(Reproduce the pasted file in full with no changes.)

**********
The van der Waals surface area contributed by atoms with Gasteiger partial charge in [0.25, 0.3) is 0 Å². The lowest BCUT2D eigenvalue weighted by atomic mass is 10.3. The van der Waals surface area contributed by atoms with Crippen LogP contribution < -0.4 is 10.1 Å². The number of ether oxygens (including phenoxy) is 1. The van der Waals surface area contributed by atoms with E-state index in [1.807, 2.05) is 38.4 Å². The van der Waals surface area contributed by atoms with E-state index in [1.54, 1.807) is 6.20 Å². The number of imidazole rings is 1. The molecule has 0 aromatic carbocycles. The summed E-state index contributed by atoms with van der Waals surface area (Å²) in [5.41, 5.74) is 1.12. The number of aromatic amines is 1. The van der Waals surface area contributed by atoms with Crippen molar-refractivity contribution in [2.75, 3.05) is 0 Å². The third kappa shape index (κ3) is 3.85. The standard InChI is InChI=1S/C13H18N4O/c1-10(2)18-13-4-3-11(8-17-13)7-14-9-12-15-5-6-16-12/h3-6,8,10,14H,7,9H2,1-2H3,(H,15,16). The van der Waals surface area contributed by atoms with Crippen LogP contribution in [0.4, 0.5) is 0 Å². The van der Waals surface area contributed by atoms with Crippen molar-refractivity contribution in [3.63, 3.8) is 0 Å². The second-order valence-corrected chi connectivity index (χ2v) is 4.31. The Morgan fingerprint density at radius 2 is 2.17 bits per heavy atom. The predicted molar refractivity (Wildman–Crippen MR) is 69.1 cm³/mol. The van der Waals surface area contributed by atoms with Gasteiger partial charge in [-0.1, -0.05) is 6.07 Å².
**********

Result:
The van der Waals surface area contributed by atoms with Gasteiger partial charge in [0.25, 0.3) is 0 Å². The lowest BCUT2D eigenvalue weighted by atomic mass is 10.3. The van der Waals surface area contributed by atoms with Crippen LogP contribution < -0.4 is 10.1 Å². The number of ether oxygens (including phenoxy) is 1. The van der Waals surface area contributed by atoms with E-state index in [1.807, 2.05) is 38.4 Å². The van der Waals surface area contributed by atoms with E-state index in [1.54, 1.807) is 6.20 Å². The number of imidazole rings is 1. The molecule has 0 aromatic carbocycles. The summed E-state index contributed by atoms with van der Waals surface area (Å²) in [5.41, 5.74) is 1.12. The number of aromatic amines is 1. The van der Waals surface area contributed by atoms with Crippen molar-refractivity contribution in [2.75, 3.05) is 0 Å². The third kappa shape index (κ3) is 3.85. The standard InChI is InChI=1S/C13H18N4O/c1-10(2)18-13-4-3-11(8-17-13)7-14-9-12-15-5-6-16-12/h3-6,8,10,14H,7,9H2,1-2H3,(H,15,16). The van der Waals surface area contributed by atoms with Crippen LogP contribution in [0.4, 0.5) is 0 Å². The van der Waals surface area contributed by atoms with Crippen molar-refractivity contribution in [3.63, 3.8) is 0 Å². The second-order valence-corrected chi connectivity index (χ2v) is 4.31. The Morgan fingerprint density at radius 2 is 2.17 bits per heavy atom. The predicted molar refractivity (Wildman–Crippen MR) is 69.1 cm³/mol. The van der Waals surface area contributed by atoms with Gasteiger partial charge in [-0.1, -0.05) is 6.07 Å².